Anyone who did not see “Zero Dark Thirty” on its opening night was smart, as it was mayhem in theaters everywhere. The film shot to #1 at the box office overnight and is there still, for the plain and simple reason that it’s a must see (no spoiler alert here because we all know at least a little about eliminating Osama bin Laden). Zero Dark features a razor sharp screenplay by Mark Boal, top form directing by Kathryn Bigelow, and higher than high stakes drama from start to finish.
This film, however, is sufficiently controversial that there may soon be Congressional hearings about it–Sen. John McCain and Sen. Diane Feinstein had it in their sites by day one. The charge is that Bigelow and Boal depict torture in a manner that glorifies it, by way of a plot that allegedly portrays the U.S. government/military eliminating OBL only via intelligence gleaned from full on, no holds barred torture. In my view they are innocent of this charge. The raging debate over the film is misdirected and could do better to be debating this country’s torture legacy rather than a film that deserves serious consideration for a best picture Oscar.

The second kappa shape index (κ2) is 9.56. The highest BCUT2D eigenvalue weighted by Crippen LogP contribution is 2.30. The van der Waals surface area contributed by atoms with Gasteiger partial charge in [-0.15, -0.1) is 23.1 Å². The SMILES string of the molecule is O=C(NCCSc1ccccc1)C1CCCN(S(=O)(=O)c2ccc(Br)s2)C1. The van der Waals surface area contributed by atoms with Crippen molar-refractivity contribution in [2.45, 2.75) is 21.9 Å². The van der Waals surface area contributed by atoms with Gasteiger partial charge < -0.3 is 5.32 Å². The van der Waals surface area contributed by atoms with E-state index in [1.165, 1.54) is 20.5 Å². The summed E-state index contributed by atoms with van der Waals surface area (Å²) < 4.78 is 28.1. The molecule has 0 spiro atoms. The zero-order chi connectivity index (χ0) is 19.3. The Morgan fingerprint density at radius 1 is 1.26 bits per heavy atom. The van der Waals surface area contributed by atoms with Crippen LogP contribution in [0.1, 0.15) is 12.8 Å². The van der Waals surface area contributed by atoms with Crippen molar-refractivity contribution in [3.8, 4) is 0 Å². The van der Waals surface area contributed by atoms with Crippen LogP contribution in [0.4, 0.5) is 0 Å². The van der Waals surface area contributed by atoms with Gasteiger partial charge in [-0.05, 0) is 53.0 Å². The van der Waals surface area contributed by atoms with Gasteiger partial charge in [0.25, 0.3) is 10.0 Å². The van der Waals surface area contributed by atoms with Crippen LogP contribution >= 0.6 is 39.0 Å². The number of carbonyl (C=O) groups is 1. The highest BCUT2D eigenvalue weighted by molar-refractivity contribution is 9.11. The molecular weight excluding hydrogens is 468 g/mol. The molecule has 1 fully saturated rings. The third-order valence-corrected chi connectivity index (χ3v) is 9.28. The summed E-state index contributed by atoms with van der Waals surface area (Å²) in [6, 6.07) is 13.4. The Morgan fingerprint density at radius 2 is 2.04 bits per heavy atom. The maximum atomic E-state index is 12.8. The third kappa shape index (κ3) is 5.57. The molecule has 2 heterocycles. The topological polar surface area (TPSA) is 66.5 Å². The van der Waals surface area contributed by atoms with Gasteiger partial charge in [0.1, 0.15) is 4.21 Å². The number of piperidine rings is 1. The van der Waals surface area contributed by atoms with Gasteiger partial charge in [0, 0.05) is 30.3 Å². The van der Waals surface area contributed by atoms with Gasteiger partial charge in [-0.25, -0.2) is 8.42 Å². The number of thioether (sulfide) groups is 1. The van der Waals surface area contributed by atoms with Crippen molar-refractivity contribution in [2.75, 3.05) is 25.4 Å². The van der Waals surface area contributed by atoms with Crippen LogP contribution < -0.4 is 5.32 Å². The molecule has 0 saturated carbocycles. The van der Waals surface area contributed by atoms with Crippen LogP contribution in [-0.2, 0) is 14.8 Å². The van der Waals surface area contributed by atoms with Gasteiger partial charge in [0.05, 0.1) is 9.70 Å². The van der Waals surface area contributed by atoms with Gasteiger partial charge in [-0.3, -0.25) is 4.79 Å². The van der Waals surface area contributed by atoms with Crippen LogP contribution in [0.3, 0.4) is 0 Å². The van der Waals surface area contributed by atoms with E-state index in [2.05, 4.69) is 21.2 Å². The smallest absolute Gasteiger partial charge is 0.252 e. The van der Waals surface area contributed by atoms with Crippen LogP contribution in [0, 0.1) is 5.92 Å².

Like sausage, you don’t want to see links being made.
Nickel book reviews:
- The Victory Lab, Sasha Issenberg. So good I changed my course syllabus for January 2013 after reading this book in December 2012. Seth Masket [The Mifchiefs of Faction] has more.
- Going Clear: Scientology, Hollywood, & the Prison of belief, Lawrence Wright. Interesting and well-reported. Clearly chary of lawsuits, Wright’s investigations never cohere to a full-throated examination of the Church of Scientology. Nevertheless, generally recommended.
- Absolute War: Soviet Russia in the Second World War, Chris Bellamy. Even at 700 pages, this book occasionally feels superficial. A good overview, sometimes overly chatty. Better on the military than on the social or political side of things. Also recommended (not exhaustive): Death of the Wehrmacht (Citino), Stalin’s Wars (Roberts), Stalin: The Court of the Red Tsar (Montefiore).
- The Org: The Underlying Logic of the Office, Ray Fisman and Tim Sullivan. Breezy and interesting, but the first several chapters could be easily skipped if you’re familiar with either Coase paper. Useful for an early reading in an undergraduate course on organizational behavior.